Oceans are rising and affecting our islands now
Contrary to the assertions of climate-change deniers such as Dave Chrisman in West Hawaii Today on June 19, the oceans are rising. Just ask any of the 106,500 residents of Kiribati who have had to vacate their homes to move to the one island still above sea level.
The people of Tokelau are currently dispersing throughout the Pacific because their home islands are nearly submerged. The Tokelauan Language Project was established on Oahu to preserve their language and culture for children who will likely never see their island nation.
The entire Cateret Islander population of Papua, New Guinea, was forced to relocate because of rising seas. The small island country of Tuvalu is poised to evacuate its entire population, which will thus become a nationless group of people. Micronesia, the Solomon Islands and Wallis and Futuna Islands are in the process of evacuation planning.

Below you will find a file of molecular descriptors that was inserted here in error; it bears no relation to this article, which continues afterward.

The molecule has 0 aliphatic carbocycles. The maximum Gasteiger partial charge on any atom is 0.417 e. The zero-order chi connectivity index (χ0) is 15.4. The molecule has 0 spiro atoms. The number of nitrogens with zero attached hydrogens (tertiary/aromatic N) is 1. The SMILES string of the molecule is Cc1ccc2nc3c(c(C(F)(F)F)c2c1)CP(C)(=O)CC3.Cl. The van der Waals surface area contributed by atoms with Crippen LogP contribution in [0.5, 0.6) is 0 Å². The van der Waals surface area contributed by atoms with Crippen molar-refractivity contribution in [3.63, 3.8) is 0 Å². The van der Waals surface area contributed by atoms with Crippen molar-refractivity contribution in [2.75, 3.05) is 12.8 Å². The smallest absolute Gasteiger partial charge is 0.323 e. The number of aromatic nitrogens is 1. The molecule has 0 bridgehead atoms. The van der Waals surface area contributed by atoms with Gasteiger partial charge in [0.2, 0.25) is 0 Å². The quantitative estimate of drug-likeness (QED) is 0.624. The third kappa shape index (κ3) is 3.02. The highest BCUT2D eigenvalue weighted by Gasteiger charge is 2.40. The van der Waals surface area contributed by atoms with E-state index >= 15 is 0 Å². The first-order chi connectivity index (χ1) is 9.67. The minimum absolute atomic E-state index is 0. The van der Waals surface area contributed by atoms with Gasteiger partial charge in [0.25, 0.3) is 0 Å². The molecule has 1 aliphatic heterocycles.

The governments of other endangered islands, including those of the Philippines, Maldives, Seychelles, Palau, Cook Islands and Barbados, are carefully monitoring sea rise and preparing for evacuations. The U.S. keeps a wary eye on endangered coastal cities such as Miami and New York.
Emperical knowledge is usually the best, so I urge Chrisman to get on a plane to Oahu to research for himself the fact that the seas are rising and affecting our islands now. This is not a figment of anyone’s imagination — meet North Shore residents who are desperately trying to save their homes from ocean encroachment and visit with Kailua home owners who will show him how big the beach once was and how small it is now.
If Chrisman’s house was in danger of being swallowed by the sea, he might be inclined to have a different outlook on the reality we currently face.